Surveillance at its highest level
U.S. and Afghan soldiers take search for Taliban to mountain ranges in southern Afghanistan
Stars and Stripes
MIZAN DISTRICT, Afghanistan — U.S. and Afghan soldiers recently clung to the rocks near the summit of a jagged peak in southern Afghanistan.
The soldiers on the mountain were from 1st Platoon, Company A, 1st Battalion, 4th Infantry Regiment along with a pair of U.S. embedded tactical trainers and a platoon of 1st Candat, 2nd Battalion, 205th Corps troops with the Afghan National Army.
The Hohenfels, Germany- based U.S. troops conduct regular patrols in the mountains surrounding the Mizan River Valley in south Afghanistan’s Zabul province to deter Taliban “mountain guards” who, in the past, have taken to high ground to spy on the outpost, Forward Operating Base Mizan.
Sgt. 1st Class John Gray, 42, of Bennettsville, S.C., one of the tactical trainers, said the patrols check for enemy observation posts.
On one recent patrol the soldiers spotted a pair of Taliban on a summit. They fired on the enemy, called in mortars and gave chase, but lost them in a gully.
“It’s letting them (the Taliban) know we can go up here so they can’t observe us when we leave the FOB. We’ve been all over these mountains just to show them we own the territory,” Gray said.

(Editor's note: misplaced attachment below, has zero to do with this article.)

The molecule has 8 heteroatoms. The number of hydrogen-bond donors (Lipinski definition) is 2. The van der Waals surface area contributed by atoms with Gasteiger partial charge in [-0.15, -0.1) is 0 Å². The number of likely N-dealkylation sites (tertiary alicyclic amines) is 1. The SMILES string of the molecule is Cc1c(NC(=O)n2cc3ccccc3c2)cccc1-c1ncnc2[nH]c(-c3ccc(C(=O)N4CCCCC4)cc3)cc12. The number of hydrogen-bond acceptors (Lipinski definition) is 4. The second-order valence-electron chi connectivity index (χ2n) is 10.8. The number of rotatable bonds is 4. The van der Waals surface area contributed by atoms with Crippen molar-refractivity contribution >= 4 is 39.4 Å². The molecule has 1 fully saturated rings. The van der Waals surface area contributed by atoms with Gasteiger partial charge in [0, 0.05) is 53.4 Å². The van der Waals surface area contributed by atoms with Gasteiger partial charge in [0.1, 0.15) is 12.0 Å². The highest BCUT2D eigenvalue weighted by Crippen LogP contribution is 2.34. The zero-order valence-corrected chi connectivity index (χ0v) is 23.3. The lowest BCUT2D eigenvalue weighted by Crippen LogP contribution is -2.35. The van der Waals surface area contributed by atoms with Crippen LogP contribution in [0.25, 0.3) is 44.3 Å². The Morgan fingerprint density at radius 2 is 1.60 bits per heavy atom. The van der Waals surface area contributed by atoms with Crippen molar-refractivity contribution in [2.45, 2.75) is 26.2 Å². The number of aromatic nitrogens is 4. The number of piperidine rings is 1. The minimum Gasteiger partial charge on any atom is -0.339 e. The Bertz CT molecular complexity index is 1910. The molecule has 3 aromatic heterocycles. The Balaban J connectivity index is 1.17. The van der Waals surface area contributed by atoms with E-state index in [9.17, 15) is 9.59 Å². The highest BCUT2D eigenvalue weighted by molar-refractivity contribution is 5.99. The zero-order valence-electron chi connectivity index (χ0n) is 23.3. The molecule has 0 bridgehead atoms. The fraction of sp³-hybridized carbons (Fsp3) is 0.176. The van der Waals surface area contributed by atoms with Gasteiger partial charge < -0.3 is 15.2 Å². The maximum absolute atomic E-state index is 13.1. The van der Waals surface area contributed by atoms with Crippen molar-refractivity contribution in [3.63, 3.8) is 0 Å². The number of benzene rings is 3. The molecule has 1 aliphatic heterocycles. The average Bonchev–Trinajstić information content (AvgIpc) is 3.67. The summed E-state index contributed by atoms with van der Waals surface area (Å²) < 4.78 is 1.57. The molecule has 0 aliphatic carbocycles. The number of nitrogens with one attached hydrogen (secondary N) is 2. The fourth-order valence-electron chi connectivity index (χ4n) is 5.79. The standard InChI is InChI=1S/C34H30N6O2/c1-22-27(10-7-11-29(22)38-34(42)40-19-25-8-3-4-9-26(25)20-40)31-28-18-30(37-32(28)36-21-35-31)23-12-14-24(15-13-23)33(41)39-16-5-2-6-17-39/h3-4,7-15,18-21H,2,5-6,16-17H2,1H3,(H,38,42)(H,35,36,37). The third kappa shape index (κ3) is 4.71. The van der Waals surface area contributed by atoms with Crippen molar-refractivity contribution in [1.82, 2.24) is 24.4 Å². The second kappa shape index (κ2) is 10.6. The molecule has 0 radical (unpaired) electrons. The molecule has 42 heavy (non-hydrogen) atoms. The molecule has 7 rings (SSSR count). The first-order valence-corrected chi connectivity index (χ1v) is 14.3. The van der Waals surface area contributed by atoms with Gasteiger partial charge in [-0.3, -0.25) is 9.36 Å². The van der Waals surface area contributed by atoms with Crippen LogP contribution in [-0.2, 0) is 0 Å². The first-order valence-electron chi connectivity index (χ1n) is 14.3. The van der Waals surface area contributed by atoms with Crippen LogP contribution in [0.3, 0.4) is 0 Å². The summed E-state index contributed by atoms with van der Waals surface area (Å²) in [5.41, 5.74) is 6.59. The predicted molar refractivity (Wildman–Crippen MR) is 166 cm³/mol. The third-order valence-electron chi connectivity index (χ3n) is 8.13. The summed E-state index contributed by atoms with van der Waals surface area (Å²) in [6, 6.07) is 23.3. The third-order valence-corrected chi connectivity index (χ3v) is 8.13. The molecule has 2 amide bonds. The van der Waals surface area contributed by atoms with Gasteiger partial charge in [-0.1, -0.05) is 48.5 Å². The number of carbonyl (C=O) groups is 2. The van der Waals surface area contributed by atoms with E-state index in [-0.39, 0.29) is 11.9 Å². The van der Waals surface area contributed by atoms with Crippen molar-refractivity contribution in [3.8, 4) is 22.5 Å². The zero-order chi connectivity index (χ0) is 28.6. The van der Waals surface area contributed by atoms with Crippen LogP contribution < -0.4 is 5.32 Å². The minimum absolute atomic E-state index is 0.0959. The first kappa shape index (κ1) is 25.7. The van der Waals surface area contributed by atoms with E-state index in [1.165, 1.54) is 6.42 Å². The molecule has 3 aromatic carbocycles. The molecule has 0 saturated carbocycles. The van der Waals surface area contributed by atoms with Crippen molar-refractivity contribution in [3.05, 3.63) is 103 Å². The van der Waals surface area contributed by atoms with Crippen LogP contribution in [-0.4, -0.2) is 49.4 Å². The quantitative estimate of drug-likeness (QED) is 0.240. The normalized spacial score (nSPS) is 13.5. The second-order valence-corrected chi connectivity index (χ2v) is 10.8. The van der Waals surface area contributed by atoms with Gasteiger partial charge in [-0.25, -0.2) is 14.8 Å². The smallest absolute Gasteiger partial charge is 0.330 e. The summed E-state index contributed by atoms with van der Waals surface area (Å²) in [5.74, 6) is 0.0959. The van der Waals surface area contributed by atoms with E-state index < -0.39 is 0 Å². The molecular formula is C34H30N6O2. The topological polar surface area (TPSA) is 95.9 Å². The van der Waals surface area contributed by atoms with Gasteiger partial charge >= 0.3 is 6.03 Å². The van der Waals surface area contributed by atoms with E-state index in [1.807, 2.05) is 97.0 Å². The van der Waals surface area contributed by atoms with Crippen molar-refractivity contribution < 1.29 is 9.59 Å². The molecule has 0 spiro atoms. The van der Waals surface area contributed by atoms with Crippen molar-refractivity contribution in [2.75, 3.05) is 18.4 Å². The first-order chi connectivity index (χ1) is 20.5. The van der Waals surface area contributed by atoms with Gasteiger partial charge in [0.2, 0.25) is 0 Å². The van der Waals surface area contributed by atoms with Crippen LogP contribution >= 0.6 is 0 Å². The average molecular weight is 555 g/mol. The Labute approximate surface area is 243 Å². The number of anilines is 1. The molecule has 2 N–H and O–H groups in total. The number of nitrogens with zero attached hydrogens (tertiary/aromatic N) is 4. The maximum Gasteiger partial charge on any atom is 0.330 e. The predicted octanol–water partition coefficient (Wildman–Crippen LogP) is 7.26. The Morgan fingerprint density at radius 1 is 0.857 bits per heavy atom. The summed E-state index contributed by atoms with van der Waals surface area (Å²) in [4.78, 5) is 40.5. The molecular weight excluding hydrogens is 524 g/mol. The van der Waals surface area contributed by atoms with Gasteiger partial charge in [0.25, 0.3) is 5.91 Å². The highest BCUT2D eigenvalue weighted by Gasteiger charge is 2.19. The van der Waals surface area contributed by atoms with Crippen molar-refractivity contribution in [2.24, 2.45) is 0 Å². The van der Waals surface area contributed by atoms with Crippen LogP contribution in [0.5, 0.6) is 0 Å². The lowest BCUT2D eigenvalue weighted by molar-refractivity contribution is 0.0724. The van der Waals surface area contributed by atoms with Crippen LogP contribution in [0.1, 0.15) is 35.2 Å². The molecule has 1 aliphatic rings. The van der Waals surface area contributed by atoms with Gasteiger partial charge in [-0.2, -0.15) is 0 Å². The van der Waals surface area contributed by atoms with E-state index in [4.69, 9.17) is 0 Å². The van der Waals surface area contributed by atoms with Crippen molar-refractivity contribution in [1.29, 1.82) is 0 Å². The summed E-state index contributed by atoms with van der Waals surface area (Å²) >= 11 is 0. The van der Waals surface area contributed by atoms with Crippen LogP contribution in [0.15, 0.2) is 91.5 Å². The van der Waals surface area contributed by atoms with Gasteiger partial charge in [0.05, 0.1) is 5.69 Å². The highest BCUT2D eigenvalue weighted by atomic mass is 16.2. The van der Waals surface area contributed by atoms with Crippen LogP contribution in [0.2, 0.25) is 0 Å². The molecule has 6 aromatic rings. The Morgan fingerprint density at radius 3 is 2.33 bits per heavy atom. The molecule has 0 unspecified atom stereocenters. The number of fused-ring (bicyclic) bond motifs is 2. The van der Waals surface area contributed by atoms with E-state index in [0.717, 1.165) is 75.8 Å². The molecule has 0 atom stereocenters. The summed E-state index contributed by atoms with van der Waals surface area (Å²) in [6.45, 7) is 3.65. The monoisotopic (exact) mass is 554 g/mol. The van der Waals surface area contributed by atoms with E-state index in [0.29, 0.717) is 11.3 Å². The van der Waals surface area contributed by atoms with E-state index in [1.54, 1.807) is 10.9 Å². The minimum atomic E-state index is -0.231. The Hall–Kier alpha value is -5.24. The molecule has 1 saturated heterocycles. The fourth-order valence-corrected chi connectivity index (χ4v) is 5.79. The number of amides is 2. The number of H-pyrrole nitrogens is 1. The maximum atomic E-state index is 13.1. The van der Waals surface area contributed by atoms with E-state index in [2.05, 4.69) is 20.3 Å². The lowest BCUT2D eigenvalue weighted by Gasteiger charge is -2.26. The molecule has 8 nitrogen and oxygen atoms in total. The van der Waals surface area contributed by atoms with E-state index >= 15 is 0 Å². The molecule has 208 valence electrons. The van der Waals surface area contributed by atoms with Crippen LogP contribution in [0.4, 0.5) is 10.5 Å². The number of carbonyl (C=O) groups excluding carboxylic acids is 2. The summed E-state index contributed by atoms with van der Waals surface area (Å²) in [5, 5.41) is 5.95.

The path up the mountain started with a series of switchback goat paths. But the going got really tough several hundred feet from the summit, where the soldiers were forced to scale sheer cliffs. Up here the smallest mistake could send a man plummeting to a painful death on the rocks far below.
“I’d never climbed a mountain before I came here,” said Gray, whose military occupational specialty normally involves driving around in multiple launch rocket systems.
But after a number of missions, he’s getting used to it and now keeps pace with the Afghan troops who clamber up rocks like Spiderman.
Afghan interpreter Tariq Kaihan, 21, of Kabul, who followed Gray up the hill, said the ANA soldiers are mostly from provincial areas in the country and many grew up herding animals on mountains.
Pvt. James West, 21, of Erie, Pa., with the 1-4, relished the challenge of the climb, which he compared to adventures he’d had as a kid at the Devil’s Punchbowl in California.
“The rocks are really loose and you have to be aware of where you are in this country, but when we got to the top there was a real sense of accomplishment,” he said.
Not all the U.S. soldiers were delighted with the rocks. Spc. Jonathan Stein, 24, of LeRoy, N.Y., was on his first climb in Afghanistan.
“We’ve done a few dismounted patrols but that was a little more difficult,” he said afterward.
“The hardest part was the rock climbing near the top. I’m kind of scared of heights, so during the rock climbing I was a little nervous, but it had to be done,” he said.